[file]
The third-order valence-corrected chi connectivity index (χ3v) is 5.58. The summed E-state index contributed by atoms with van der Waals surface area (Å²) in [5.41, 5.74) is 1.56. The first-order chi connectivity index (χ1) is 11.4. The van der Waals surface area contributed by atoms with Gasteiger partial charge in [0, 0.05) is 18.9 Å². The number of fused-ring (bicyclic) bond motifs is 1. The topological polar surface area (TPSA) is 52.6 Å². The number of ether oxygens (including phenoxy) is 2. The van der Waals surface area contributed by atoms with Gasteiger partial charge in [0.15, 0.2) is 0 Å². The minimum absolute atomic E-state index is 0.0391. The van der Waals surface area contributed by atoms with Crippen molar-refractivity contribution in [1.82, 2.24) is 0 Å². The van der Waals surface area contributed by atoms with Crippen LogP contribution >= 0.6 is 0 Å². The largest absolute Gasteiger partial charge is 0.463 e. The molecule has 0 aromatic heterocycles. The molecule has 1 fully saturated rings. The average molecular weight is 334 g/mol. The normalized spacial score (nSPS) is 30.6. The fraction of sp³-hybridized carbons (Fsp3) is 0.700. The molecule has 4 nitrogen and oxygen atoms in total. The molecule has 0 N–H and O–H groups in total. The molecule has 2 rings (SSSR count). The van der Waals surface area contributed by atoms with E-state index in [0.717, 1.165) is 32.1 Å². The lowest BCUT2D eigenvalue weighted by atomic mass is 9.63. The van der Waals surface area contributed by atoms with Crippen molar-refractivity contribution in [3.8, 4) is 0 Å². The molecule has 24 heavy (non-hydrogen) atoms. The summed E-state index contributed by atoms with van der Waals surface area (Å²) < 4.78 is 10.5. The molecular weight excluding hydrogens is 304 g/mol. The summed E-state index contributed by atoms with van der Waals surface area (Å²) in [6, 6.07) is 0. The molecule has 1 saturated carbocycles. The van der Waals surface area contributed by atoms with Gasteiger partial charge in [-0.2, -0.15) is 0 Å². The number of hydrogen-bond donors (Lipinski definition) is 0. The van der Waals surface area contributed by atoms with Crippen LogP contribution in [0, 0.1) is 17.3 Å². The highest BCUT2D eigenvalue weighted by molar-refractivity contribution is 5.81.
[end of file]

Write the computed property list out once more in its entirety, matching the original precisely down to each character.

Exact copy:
The third-order valence-corrected chi connectivity index (χ3v) is 5.58. The summed E-state index contributed by atoms with van der Waals surface area (Å²) in [5.41, 5.74) is 1.56. The first-order chi connectivity index (χ1) is 11.4. The van der Waals surface area contributed by atoms with Gasteiger partial charge in [0, 0.05) is 18.9 Å². The number of fused-ring (bicyclic) bond motifs is 1. The topological polar surface area (TPSA) is 52.6 Å². The number of ether oxygens (including phenoxy) is 2. The van der Waals surface area contributed by atoms with Gasteiger partial charge in [0.15, 0.2) is 0 Å². The minimum absolute atomic E-state index is 0.0391. The van der Waals surface area contributed by atoms with Crippen molar-refractivity contribution in [1.82, 2.24) is 0 Å². The van der Waals surface area contributed by atoms with Crippen LogP contribution >= 0.6 is 0 Å². The largest absolute Gasteiger partial charge is 0.463 e. The molecule has 0 aromatic heterocycles. The molecule has 1 fully saturated rings. The average molecular weight is 334 g/mol. The normalized spacial score (nSPS) is 30.6. The fraction of sp³-hybridized carbons (Fsp3) is 0.700. The molecule has 4 nitrogen and oxygen atoms in total. The molecule has 0 N–H and O–H groups in total. The molecule has 2 rings (SSSR count). The van der Waals surface area contributed by atoms with E-state index in [0.717, 1.165) is 32.1 Å². The lowest BCUT2D eigenvalue weighted by atomic mass is 9.63. The van der Waals surface area contributed by atoms with Crippen molar-refractivity contribution in [3.8, 4) is 0 Å². The molecule has 24 heavy (non-hydrogen) atoms. The summed E-state index contributed by atoms with van der Waals surface area (Å²) < 4.78 is 10.5. The molecular weight excluding hydrogens is 304 g/mol. The summed E-state index contributed by atoms with van der Waals surface area (Å²) in [6, 6.07) is 0. The molecule has 1 saturated carbocycles. The van der Waals surface area contributed by atoms with Gasteiger partial charge in [-0.2, -0.15) is 0 Å². The number of hydrogen-bond donors (Lipinski definition) is 0. The van der Waals surface area contributed by atoms with Crippen LogP contribution in [0, 0.1) is 17.3 Å². The highest BCUT2D eigenvalue weighted by molar-refractivity contribution is 5.81.